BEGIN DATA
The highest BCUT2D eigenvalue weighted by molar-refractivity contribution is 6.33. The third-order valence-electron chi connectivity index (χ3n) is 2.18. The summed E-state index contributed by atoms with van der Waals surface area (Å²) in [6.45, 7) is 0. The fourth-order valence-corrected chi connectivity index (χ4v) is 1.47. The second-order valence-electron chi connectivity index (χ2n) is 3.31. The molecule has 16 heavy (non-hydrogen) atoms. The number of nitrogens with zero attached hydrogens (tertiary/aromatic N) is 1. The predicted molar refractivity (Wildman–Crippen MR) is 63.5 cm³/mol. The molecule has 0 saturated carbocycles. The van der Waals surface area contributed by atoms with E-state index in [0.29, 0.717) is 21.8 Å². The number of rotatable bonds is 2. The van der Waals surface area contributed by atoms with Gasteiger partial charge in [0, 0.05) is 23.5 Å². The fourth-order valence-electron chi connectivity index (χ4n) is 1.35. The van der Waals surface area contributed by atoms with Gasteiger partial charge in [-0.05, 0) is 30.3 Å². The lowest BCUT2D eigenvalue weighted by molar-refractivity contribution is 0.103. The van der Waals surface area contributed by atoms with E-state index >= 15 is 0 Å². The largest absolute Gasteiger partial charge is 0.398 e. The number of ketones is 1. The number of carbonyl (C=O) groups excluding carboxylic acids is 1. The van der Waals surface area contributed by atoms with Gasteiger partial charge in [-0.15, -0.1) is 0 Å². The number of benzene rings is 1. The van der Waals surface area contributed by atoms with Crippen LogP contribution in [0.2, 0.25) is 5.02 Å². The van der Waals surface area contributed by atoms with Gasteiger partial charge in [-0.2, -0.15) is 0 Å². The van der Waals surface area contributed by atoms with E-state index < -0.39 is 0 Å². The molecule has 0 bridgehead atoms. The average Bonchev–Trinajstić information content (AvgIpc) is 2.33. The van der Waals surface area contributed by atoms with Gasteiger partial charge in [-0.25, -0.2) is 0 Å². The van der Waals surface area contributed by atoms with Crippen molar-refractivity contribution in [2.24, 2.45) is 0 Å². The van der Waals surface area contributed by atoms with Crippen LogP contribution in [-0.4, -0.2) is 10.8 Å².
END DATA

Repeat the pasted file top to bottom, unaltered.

The highest BCUT2D eigenvalue weighted by molar-refractivity contribution is 6.33. The third-order valence-electron chi connectivity index (χ3n) is 2.18. The summed E-state index contributed by atoms with van der Waals surface area (Å²) in [6.45, 7) is 0. The fourth-order valence-corrected chi connectivity index (χ4v) is 1.47. The second-order valence-electron chi connectivity index (χ2n) is 3.31. The molecule has 16 heavy (non-hydrogen) atoms. The number of nitrogens with zero attached hydrogens (tertiary/aromatic N) is 1. The predicted molar refractivity (Wildman–Crippen MR) is 63.5 cm³/mol. The molecule has 0 saturated carbocycles. The van der Waals surface area contributed by atoms with E-state index in [0.29, 0.717) is 21.8 Å². The number of rotatable bonds is 2. The van der Waals surface area contributed by atoms with Gasteiger partial charge in [0, 0.05) is 23.5 Å². The fourth-order valence-electron chi connectivity index (χ4n) is 1.35. The van der Waals surface area contributed by atoms with Gasteiger partial charge in [-0.05, 0) is 30.3 Å². The lowest BCUT2D eigenvalue weighted by molar-refractivity contribution is 0.103. The van der Waals surface area contributed by atoms with E-state index >= 15 is 0 Å². The largest absolute Gasteiger partial charge is 0.398 e. The number of ketones is 1. The number of carbonyl (C=O) groups excluding carboxylic acids is 1. The van der Waals surface area contributed by atoms with Gasteiger partial charge in [-0.15, -0.1) is 0 Å². The number of benzene rings is 1. The van der Waals surface area contributed by atoms with Crippen LogP contribution in [0.2, 0.25) is 5.02 Å². The van der Waals surface area contributed by atoms with Gasteiger partial charge in [-0.2, -0.15) is 0 Å². The van der Waals surface area contributed by atoms with E-state index < -0.39 is 0 Å². The molecule has 0 bridgehead atoms. The average Bonchev–Trinajstić information content (AvgIpc) is 2.33. The van der Waals surface area contributed by atoms with Gasteiger partial charge in [-0.25, -0.2) is 0 Å². The van der Waals surface area contributed by atoms with Crippen molar-refractivity contribution in [2.24, 2.45) is 0 Å². The van der Waals surface area contributed by atoms with Crippen LogP contribution in [-0.4, -0.2) is 10.8 Å².